What is a famous idiom from Hamlet by William Shakespeare?
There are several idioms from Shakespeare's Hamlet that have become famous. One idiom was spoken when Hamlet spoke to the ghost. The ghost told him,
"I could a tale unfold whose lightest word
Would harrow up thy soul, freeze thy young blood,
take thy two eyes, like stars, start from their spheres,
Thy knotted and combined locks to part
And each particular hair to stand on end,
Like quills upon the fearful porpentine."
The ghost was referring to a frightening tale. This tale was so horrifying that it would make someone's "hair to stand on end." In writing this, Shakespeare was referring to how a person gets goosebumps and how the hair on their skin stands up when they are frightened.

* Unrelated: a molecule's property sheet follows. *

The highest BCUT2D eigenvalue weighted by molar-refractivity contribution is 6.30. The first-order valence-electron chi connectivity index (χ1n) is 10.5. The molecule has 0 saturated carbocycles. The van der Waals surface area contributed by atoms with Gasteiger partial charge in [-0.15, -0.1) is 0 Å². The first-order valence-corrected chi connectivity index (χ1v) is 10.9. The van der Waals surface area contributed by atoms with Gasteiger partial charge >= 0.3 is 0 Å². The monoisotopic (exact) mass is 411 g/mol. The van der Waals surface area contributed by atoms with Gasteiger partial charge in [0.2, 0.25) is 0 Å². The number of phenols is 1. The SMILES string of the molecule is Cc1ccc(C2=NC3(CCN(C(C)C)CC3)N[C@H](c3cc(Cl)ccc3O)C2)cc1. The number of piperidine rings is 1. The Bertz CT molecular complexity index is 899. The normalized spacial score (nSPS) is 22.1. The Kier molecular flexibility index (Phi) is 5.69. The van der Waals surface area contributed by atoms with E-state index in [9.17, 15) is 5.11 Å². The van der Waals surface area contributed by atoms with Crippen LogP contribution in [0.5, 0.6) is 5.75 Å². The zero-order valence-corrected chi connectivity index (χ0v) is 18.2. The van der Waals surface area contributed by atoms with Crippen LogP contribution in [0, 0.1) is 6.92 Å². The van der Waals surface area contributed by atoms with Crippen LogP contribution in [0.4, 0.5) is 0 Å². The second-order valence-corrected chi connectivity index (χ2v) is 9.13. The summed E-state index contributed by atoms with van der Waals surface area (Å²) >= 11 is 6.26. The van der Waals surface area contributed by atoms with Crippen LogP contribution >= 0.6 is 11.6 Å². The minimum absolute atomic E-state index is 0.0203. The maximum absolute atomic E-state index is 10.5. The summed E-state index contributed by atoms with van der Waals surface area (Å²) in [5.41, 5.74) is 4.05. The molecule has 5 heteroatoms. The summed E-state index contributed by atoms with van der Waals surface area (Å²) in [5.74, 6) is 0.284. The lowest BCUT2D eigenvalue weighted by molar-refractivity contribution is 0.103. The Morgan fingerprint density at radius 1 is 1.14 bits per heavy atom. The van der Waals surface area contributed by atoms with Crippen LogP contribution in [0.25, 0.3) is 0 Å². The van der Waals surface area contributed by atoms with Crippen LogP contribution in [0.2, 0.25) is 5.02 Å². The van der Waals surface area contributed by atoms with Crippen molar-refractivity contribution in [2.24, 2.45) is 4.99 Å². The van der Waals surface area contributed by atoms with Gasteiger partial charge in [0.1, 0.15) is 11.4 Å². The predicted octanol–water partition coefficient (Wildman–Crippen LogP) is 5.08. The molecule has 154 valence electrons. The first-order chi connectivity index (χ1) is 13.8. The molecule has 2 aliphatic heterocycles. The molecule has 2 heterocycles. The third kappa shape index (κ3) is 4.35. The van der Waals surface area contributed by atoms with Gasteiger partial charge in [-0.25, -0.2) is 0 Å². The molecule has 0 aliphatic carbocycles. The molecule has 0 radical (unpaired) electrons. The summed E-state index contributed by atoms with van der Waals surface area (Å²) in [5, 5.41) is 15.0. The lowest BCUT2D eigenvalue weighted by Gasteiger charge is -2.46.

Another well known idiom is about the "primrose path." Ophelia spoke to Laertes about her romantic interest in Hamlet. Laertes thought that she should forget about such an idea. Ophelia told him,
"Do not, as some ungracious pastors do,
Show me the steep and thorny way to heaven,
Whiles, like a puff'd and reckless libertine,
Himself the primrose path of dalliance treads."
The "primrose path" was referring to an easy life, or one of leisure. Ophelia was accusing Laertes of hypocrisy in telling her what to do about Hamlet while he himself did not exercise such caution in his own life.